Facebook: Personal PR agent or something more sinister?

Facebook: Personal PR agent or something more sinister?

In an interview with Fred Vogelstein of Wired, Mark Zuckerberg made the following claim about how people use the social media giant that he co-founded:


“Think about what people are doing on Facebook today. They’re keeping up with their friends and family, but they’re also building an image and identity for themselves, which in a sense is their brand. They’re connecting with the audience that they want to connect to. It’s almost a disadvantage if you’re not on it now.”


Doesn’t this language sound a lot like the language used for PR?


Facebook is like the PR agency between an individual and society. It’s no surprise that Zuckerberg used language like “building an image and identity,” “brand,” and “connecting with the audience.” Facebook acts as a medium that one can use to present him or herself to the world in a controlled manner.


Facebook currently has over one billion active users. (sheknows.com)

Facebook currently has over one billion active users. (sheknows.com)

In PR, we build images and identity. So does Facebook. In PR, we brand certain groups or individuals. So does Facebook. In PR, we attempt to connect with specific audiences. So does Facebook.


Is it problematic that Facebook has become a sort of personal PR agent for its users? Probably.


In a study that he participated in and presented at the American Psychological Association convention, Larry Rosen studied the psychological impact of Facebook. He claimed, “real-world empathy is six times more important than virtual empathy in making someone feel supported.”


Facebook many times inflates its users with a false sense of accomplishment and happiness. As Rosen pointed out, though, this happiness is limited to the virtual world and doesn’t transfer so easily into real-life satisfaction.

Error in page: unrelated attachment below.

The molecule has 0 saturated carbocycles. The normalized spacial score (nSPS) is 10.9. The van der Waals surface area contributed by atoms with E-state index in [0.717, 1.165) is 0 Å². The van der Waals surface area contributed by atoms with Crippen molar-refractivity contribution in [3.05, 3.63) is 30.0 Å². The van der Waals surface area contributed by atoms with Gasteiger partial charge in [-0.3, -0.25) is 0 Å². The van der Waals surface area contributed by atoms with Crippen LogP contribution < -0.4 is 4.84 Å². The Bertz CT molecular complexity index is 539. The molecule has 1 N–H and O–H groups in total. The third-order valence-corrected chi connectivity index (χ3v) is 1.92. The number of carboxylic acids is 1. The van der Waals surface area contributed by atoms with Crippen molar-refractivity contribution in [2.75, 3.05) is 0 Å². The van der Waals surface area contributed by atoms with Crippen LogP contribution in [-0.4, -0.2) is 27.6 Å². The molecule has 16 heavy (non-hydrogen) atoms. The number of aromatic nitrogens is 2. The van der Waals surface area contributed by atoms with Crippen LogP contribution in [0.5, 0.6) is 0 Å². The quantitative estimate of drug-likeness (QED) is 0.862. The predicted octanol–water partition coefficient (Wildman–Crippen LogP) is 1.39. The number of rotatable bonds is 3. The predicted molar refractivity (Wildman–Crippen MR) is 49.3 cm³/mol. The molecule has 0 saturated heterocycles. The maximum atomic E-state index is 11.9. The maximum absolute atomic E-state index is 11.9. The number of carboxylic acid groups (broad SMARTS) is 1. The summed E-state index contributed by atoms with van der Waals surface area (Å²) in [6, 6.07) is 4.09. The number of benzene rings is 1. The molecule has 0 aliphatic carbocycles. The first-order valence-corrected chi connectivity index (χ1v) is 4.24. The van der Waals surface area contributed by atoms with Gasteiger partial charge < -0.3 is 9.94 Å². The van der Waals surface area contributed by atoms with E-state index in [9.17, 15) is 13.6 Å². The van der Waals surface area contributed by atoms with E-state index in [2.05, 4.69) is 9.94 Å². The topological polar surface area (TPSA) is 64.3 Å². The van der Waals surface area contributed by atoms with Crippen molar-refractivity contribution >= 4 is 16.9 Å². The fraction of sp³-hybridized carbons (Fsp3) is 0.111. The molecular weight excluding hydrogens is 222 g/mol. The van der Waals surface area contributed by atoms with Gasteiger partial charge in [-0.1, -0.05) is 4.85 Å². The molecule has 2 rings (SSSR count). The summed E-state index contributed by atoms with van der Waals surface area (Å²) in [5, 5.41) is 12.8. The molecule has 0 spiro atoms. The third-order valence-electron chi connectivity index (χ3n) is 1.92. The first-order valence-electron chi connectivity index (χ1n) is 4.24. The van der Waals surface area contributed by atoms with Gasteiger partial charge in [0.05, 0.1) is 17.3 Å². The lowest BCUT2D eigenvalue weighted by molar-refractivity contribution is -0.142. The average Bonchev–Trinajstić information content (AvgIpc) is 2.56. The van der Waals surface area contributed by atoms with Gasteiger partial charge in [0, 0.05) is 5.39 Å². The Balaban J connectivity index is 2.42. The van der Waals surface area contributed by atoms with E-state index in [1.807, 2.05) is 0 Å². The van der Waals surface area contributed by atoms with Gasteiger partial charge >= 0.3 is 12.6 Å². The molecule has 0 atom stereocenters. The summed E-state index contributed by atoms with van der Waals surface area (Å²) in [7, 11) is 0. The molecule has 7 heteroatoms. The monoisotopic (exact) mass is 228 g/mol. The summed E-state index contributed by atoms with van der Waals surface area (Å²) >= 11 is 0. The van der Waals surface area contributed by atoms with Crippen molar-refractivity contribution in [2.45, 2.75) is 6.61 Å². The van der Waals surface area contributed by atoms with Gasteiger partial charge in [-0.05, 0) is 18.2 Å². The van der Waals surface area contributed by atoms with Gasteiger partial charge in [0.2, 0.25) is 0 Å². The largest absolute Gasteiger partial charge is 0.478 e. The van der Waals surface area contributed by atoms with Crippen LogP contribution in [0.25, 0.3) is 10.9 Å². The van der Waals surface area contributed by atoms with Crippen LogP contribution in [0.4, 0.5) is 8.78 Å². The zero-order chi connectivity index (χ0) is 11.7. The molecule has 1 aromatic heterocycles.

A study at the University of Missouri even linked Facebook with depression. Because Facebook can encourage and empower envy, the study claims that feelings of depression can easily arise as a result.


The society that we live in is growing continuously attached to the virtual. It’s more important than ever to question what this could entail, and to remain the owner of your own identity.


Have you noticed any differences in your own life since you started to use Facebook. Share your thoughts below or on Twitter @ryanlawlessness

Ryan Lawless

Ryan Lawless is an undergraduate student at Fordham University. He studies English and Spanish as majors, and philosophy as a minor. He won the Margaret Lamb Writing to the Right-Hand Margin award for creative fictional writing, and has been published in Fordham's literary magazine The Ampersand, and its newspaper, The Observer. Ryan grew up in New York, but is also an Irish citizen. He enjoys fiddles, coffee, and music.

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